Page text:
Paris in the Modern Mind: A Reading List

Paris is a symbol of so much that the free and enlightened world celebrates: beauty, literature, ideas. Here are a few books that I have read that have contributed to the picture of that symbolic, imagined Paris in my mind. Add yours.
  1. The Decisive Moment by Henri Cartier-Bresson
    The classic book by the defining photographer of the 20th century, capturing eternal fleeting moments of everyday life.
  2. How To Be Parisian Wherever You Are
    Four French women collaborated on this book, which is funny and interesting. It shares conventional wisdom from their social circle on things like fashion and food to How To Have an Affair.
  3. In Search of Lost Time by Marcel Proust (graphic novel)
    Proust is an author I always wish I had read but found intimidating to dive into. This is a graphic novel version that I got as a gateway drug.
  4. Bringing Up Bebe by Pamela Druckerman
    I don't know why I bought this book and read it but I did and think about it periodically. It's an American's account of raising a baby in Paris the Parisian way, i.e. making the child's life revolve around the parent rather than vice versa.
  5. A Moveable Feast by Ernest Hemingway
    The gossipy, atmospheric classic.
  6. Paris to the Moon by Adam Gopnik
    Essays on a real life experience of a common writer fantasy: a sabbatical in Paris
  7. The Red Notebook by Antoine Laurain
    Walking around Paris one day, a bookshop owner called Laurent comes across a handbag containing, among other things, a red notebook and a signed book by Patrick Modiano. He sets out to find its owner, who, as the reader knows, is a woman named Laure. Quirky and charming and romantic in a very French way.
    Suggested by   @bookishclaire
  8. The Paris Wife by Paula McLain
    Fictionalized account of Hadley Richardson's marriage to Ernest Hemingway -- the other side of the love affair that's always told from papa's perspective.
    Suggested by   @sippey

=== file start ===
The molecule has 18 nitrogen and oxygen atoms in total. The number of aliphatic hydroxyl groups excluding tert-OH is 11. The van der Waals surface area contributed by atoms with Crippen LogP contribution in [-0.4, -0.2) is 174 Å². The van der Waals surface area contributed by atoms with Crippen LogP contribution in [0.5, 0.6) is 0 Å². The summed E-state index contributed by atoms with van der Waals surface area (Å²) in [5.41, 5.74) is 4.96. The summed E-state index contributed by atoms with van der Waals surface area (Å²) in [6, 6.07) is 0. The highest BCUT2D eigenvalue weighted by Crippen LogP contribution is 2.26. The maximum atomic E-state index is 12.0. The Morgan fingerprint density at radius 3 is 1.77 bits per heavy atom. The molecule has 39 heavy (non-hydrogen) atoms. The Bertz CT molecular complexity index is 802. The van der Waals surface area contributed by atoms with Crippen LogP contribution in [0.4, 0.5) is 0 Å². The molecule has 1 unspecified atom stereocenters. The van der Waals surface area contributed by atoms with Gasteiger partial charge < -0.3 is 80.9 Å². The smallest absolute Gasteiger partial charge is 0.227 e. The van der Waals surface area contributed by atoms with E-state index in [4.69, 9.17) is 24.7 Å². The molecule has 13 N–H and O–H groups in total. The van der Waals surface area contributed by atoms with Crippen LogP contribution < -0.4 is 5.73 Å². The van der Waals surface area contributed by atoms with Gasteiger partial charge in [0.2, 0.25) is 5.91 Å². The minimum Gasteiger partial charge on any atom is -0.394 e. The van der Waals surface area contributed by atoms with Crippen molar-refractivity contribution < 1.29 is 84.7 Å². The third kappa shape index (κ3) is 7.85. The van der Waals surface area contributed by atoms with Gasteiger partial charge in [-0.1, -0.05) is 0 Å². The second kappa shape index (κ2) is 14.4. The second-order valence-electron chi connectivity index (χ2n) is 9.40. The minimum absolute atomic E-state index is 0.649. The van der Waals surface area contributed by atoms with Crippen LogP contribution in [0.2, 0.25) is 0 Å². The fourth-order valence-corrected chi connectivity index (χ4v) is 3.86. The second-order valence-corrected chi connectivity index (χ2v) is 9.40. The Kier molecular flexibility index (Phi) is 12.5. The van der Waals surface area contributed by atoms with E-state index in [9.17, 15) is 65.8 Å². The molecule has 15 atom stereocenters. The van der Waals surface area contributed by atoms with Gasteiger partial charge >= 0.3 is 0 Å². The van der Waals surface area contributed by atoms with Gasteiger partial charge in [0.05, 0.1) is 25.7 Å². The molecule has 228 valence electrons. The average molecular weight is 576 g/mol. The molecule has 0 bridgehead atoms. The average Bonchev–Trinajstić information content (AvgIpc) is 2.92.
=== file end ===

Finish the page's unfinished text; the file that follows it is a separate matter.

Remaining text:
9. French Women Don't Get Fat
    Inspired me to walk a lot (before FitBit became a thing!), eat quality food, and enjoy the art of leisurely dining.
    Suggested by   @jacqanders
  10. The Discovery Of France by Graham Wood
    One of the most engaging works of history I've ever read, tells how weird, isolated mini-nations came together to become France. His sequel, Parisians, is a little too experimental for me but still describes the odd miracles and wild stories and strange geniuses that made the city what it is.
    Suggested by   @helytimes
  11. The Lady and the Unicorn
    By Tracy Chevalier. It's a beautiful book, and although it's much earlier history than most on this list, it connected me to France in a way the no other book had at the point in my life when I read it.
    Suggested by   @krissybell76
  12. Spirit of Place Paris; Pavilion Books, 1989
    This is a beautiful little book, with excerpts from other books facing full page beautifully reproduced paintings and photos.
    Suggested by   @Alphonse
  13. The Dud Avocado by Elaine Dundy
    Incredibly funny story about a young American woman blundering her way through Paris in the 1950s. Many consider the heroine, Sally Jay, a precursor to Bridget Jones.
    Suggested by   @chantiburnette
  14. Madeline by Ludwig Bemelmans
    A book and beloved character, which sparked an iconic franchise. According to the author's grandson, Madeline is not a actually French orphan, but rather, an American attending a French boarding school. Either way, Paris plays an incredible part in the series, which has served as the introduction to some of the city's greatest landmarks and its culture for many a child.
    Suggested by   @mlh
  15. Paris, I Love You But You're Bringing Me Down by Rosecranz Baldwin
    American writer lives and works in Parisian ad agency for eighteen months even though he doesn't know anything about advertising and doesn't speak French. Very funny.
    Suggested by   @ChrisK